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NVIDIA Media Chief: 'We’re ready to work with you to unlock AI’s benefits.'

02 juillet 2024
Screenshot taken from video of NVIDIA's Richard Kerris presenting to the EBU GA
NVIDIA's Richard Kerris addresses the EBU General Assembly in Cyprus

The media and entertainment chief of the world’s most valuable company, NVIDIA, has told the EBU Summer General Assembly his company is ready to work with EBU Members to help them unlock the benefits of AI for audiences.

Addressing the Cyprus gathering virtually, NVIDIA VP of Developer Relations and Head of Media and Entertainment Richard Kerris said AI was having its ‘iPhone moment'—democratizing technology and transforming all aspects of all businesses. 

EBU Members can watch the presentation here. 

In late June, NVIDIA’s relentless rise saw analysts breathlessly forecasting the king of ‘megacaps’ (firms with a $200bn+ marketing capitalization) was en route to be the world’s first $4tn company. 

Under the leadership of Jensen Huang, NVIDIA has a firm grip on the market for the advanced chips and processors powering the breakthrough AI systems that giants like Amazon, Google, and Meta are building.

Having led at some huge tech brands, including Apple and Lucasfilm, and as a member of the Society of Motion Picture and Television Engineers (SMPTE), Kerris has a 360° view of AI’s accelerating influence on media creation, distribution, and consumption. 

Suspicion of AI is normal and necessary 

While conceding that it will inevitably disrupt businesses, he’s a full-throated evangelist for AI’s power to improve things and open ‘more opportunities than we realize today’ for those who embrace it. 

‘I know there’s a lot of controversy around AI,’ he said. ‘We hear quotes like “this new technology is nothing studios will want to use, or this new technology will stifle creativity, or this new technology is bad for artists and people will lose their jobs”. These are actually from 1979, 1980, and 1981, and they’re referring to the computer sampling technology that came out in the music industry. There’s always sceptics and concern with breakthrough technologies and there was with music sampling, but what started with disruption in the late 70s and early 80s, is today a viable revenue stream for artists.’ 

Kerris was candid about the inherent risks of AI, listing data privacy, copyright, biases and errors, ethics, and malicious actors, but said risk was part of any new disruptive technology.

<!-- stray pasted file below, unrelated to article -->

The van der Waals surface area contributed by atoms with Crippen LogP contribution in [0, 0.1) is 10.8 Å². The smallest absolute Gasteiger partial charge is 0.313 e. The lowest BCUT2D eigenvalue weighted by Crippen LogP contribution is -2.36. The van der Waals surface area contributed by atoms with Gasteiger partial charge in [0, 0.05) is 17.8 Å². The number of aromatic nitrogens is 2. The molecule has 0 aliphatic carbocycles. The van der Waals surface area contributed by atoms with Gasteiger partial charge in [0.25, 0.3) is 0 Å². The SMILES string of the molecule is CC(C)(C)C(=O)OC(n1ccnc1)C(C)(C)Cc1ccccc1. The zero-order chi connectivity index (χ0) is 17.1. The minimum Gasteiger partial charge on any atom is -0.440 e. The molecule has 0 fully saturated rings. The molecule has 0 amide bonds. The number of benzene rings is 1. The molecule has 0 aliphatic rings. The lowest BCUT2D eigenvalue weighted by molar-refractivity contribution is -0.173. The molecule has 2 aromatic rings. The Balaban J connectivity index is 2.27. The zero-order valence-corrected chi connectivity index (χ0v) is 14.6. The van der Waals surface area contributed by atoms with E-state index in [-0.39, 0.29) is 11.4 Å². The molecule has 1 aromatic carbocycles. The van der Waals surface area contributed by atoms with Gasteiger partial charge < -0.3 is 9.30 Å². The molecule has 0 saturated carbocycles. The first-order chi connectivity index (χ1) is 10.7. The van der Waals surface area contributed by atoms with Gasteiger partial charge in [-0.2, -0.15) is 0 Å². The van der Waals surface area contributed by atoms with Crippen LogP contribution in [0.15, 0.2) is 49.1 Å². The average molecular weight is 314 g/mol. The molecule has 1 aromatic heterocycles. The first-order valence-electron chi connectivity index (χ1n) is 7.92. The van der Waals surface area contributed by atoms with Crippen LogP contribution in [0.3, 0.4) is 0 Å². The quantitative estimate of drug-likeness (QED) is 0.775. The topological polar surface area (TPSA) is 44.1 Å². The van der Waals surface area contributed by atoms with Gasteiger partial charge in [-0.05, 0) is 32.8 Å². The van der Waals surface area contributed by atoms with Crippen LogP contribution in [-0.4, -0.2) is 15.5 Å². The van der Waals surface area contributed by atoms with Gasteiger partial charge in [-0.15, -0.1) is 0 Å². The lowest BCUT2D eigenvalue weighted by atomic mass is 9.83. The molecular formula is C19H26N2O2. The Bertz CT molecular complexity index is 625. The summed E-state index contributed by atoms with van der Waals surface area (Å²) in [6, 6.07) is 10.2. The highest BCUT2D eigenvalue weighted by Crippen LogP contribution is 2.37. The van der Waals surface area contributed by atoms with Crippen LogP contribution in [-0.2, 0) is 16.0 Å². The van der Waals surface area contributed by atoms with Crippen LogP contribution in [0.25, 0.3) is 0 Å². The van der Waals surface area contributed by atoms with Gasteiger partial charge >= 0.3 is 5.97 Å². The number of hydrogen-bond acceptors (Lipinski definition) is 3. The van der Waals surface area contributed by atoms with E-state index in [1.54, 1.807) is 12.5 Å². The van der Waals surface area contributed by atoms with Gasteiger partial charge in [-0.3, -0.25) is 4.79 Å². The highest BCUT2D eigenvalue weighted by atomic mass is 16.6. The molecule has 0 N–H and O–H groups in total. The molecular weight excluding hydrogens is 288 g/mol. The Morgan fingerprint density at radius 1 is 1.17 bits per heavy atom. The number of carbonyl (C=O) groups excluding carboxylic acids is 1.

Regarding content rights, he returned to the music sampling paradigm for reassurance. 

‘Today, if I was to use a song I didn’t have rights to, make a video and upload it to YouTube, it wouldn’t allow me to do so. Why? Because YouTube has guardrails and an AI engine that will say “you don’t have the rights to that song, I’m not going to allow you to publish it”. We’re going to see more and more AI capabilities in this framework to help guide us along and say that content is secure, ethical, you can use it, or you can’t.’ 

A four-point AI plan for broadcasters

As for how media companies can take their first steps on their AI journey, Kerris advised starting small with a four-point approach:

  1. Have clear objectives, be it to transform the internal workings of the business or external deployment of content.
  2. Take care over data quality and governance. The source of the data is key – merely scraping the web is not respecting artists’ rights. 
  3. Look at scalable infrastructure, because it takes a lot of power to drive AI. 
  4. Think about skills and personnel—recruit data scientists and researchers who understand how to harness the technology. 

‘Break it down into the types of things you can try and learn along the way,’ he said. ‘What areas of your business could you improve using AI today? Maybe it’s doing some internal work with language translation, or perhaps you take the training of your content for contracts and allow the employees working with artists to have an AI-generated way to create your contracts.’ 

Kerris said familiarizing parts of the business with entry-level AI tools and processes will trigger an increasingly sophisticated snowball effect across the organization. He recommended NVIDIA’s Deep Learning Institute (DLI), which offers both free and paid online training through its developer programme (developer.nvidia.com), from starter tutorials to customized courses for companies.

How can PSM partner with Big Tech on AI?

During the Q&A, one delegate cited PSM’s duty to explain technology like AI to everyone, and asked if NVIDIA was prepared to collaborate with broadcasters on that. 

Kerris replied: ‘It’s all of our responsibility to take this tech and use it wisely, and we’d love to partner with the companies or with the end users out there on how this kind of technology can change their business and improve the satisfaction of their customers, or healthcare, or whatever industry they’re in.’

Moderator Uli Köppen, Head of AI and Automation Lab at Bayerischer Rundfunk, asked if NVIDIA was prepared to offer free services for public service media. 

Unprepared to commit on the spot, Kerris said he’d welcome a follow-up meeting to explore possibilities.

He said: ‘We give back to the industry in many ways. You see dozens of research papers that are submitted each year to various conferences, we work closely to help promote start-ups and nonprofits, so we do have a very robust environment for doing just that. I’d be happy to say let’s take an action item and maybe workshop something after this about what we can all do together.’ 

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AI Communications

Ben Steward

Chargé de communication IA

stewardb@ebu.ch